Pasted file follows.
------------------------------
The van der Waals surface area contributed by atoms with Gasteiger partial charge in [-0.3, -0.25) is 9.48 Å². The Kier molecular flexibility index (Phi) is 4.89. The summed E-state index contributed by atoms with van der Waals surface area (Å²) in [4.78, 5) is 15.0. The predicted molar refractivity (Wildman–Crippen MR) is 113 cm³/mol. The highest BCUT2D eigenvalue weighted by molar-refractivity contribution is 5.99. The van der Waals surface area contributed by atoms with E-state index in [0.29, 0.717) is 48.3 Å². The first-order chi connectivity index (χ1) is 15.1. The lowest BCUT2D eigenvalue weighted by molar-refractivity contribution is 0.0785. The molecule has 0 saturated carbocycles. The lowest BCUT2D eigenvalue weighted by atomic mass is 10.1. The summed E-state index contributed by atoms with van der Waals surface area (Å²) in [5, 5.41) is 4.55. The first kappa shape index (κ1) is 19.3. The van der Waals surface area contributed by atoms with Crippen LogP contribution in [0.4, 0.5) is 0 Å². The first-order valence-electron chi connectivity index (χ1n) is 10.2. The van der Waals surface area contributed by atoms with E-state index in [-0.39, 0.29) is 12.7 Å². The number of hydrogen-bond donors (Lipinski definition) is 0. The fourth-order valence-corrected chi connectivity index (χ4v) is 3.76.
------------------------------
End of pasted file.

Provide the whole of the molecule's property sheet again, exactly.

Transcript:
The van der Waals surface area contributed by atoms with Gasteiger partial charge in [-0.3, -0.25) is 9.48 Å². The Kier molecular flexibility index (Phi) is 4.89. The summed E-state index contributed by atoms with van der Waals surface area (Å²) in [4.78, 5) is 15.0. The predicted molar refractivity (Wildman–Crippen MR) is 113 cm³/mol. The highest BCUT2D eigenvalue weighted by molar-refractivity contribution is 5.99. The van der Waals surface area contributed by atoms with E-state index in [0.29, 0.717) is 48.3 Å². The first-order chi connectivity index (χ1) is 15.1. The lowest BCUT2D eigenvalue weighted by molar-refractivity contribution is 0.0785. The molecule has 0 saturated carbocycles. The lowest BCUT2D eigenvalue weighted by atomic mass is 10.1. The summed E-state index contributed by atoms with van der Waals surface area (Å²) in [5, 5.41) is 4.55. The first kappa shape index (κ1) is 19.3. The van der Waals surface area contributed by atoms with Crippen LogP contribution in [0.4, 0.5) is 0 Å². The first-order valence-electron chi connectivity index (χ1n) is 10.2. The van der Waals surface area contributed by atoms with E-state index in [-0.39, 0.29) is 12.7 Å². The number of hydrogen-bond donors (Lipinski definition) is 0. The fourth-order valence-corrected chi connectivity index (χ4v) is 3.76.